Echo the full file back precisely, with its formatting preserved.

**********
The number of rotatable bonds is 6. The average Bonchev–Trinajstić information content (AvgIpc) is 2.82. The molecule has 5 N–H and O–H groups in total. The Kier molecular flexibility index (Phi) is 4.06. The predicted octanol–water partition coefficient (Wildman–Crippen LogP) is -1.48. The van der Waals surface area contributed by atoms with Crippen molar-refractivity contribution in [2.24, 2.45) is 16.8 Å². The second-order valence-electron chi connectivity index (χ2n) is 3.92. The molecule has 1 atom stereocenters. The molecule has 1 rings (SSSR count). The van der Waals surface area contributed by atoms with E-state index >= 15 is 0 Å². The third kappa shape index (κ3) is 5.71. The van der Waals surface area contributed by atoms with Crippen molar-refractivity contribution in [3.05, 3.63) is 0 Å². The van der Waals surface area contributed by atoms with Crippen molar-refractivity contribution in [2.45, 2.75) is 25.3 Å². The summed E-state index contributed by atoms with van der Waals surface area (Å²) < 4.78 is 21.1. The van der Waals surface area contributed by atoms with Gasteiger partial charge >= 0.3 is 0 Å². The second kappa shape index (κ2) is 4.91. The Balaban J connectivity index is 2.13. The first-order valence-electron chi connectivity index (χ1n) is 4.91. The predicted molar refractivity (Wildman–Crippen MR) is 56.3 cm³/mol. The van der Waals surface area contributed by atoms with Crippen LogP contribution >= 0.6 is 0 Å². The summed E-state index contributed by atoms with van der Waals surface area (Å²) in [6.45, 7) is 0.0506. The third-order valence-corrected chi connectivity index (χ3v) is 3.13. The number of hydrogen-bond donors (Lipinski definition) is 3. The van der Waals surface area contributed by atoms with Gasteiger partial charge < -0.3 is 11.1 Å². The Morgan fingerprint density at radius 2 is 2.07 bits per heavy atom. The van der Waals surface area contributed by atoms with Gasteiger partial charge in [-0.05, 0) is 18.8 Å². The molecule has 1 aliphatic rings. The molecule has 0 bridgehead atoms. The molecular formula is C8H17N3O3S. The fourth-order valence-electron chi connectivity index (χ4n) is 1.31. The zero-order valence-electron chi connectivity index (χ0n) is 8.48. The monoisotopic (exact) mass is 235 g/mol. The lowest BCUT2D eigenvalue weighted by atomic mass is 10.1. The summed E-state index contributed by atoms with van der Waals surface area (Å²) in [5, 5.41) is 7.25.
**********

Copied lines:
The number of rotatable bonds is 6. The average Bonchev–Trinajstić information content (AvgIpc) is 2.82. The molecule has 5 N–H and O–H groups in total. The Kier molecular flexibility index (Phi) is 4.06. The predicted octanol–water partition coefficient (Wildman–Crippen LogP) is -1.48. The van der Waals surface area contributed by atoms with Crippen molar-refractivity contribution in [2.24, 2.45) is 16.8 Å². The second-order valence-electron chi connectivity index (χ2n) is 3.92. The molecule has 1 atom stereocenters. The molecule has 1 rings (SSSR count). The van der Waals surface area contributed by atoms with E-state index >= 15 is 0 Å². The third kappa shape index (κ3) is 5.71. The van der Waals surface area contributed by atoms with Crippen molar-refractivity contribution in [3.05, 3.63) is 0 Å². The van der Waals surface area contributed by atoms with Crippen molar-refractivity contribution in [2.45, 2.75) is 25.3 Å². The summed E-state index contributed by atoms with van der Waals surface area (Å²) < 4.78 is 21.1. The van der Waals surface area contributed by atoms with Gasteiger partial charge >= 0.3 is 0 Å². The second kappa shape index (κ2) is 4.91. The Balaban J connectivity index is 2.13. The first-order valence-electron chi connectivity index (χ1n) is 4.91. The predicted molar refractivity (Wildman–Crippen MR) is 56.3 cm³/mol. The van der Waals surface area contributed by atoms with Crippen LogP contribution >= 0.6 is 0 Å². The summed E-state index contributed by atoms with van der Waals surface area (Å²) in [6.45, 7) is 0.0506. The third-order valence-corrected chi connectivity index (χ3v) is 3.13. The number of hydrogen-bond donors (Lipinski definition) is 3. The van der Waals surface area contributed by atoms with Gasteiger partial charge < -0.3 is 11.1 Å². The Morgan fingerprint density at radius 2 is 2.07 bits per heavy atom. The van der Waals surface area contributed by atoms with Gasteiger partial charge in [-0.05, 0) is 18.8 Å². The molecule has 1 aliphatic rings. The molecule has 0 bridgehead atoms. The molecular formula is C8H17N3O3S. The fourth-order valence-electron chi connectivity index (χ4n) is 1.31. The zero-order valence-electron chi connectivity index (χ0n) is 8.48. The monoisotopic (exact) mass is 235 g/mol. The lowest BCUT2D eigenvalue weighted by atomic mass is 10.1. The summed E-state index contributed by atoms with van der Waals surface area (Å²) in [5, 5.41) is 7.25.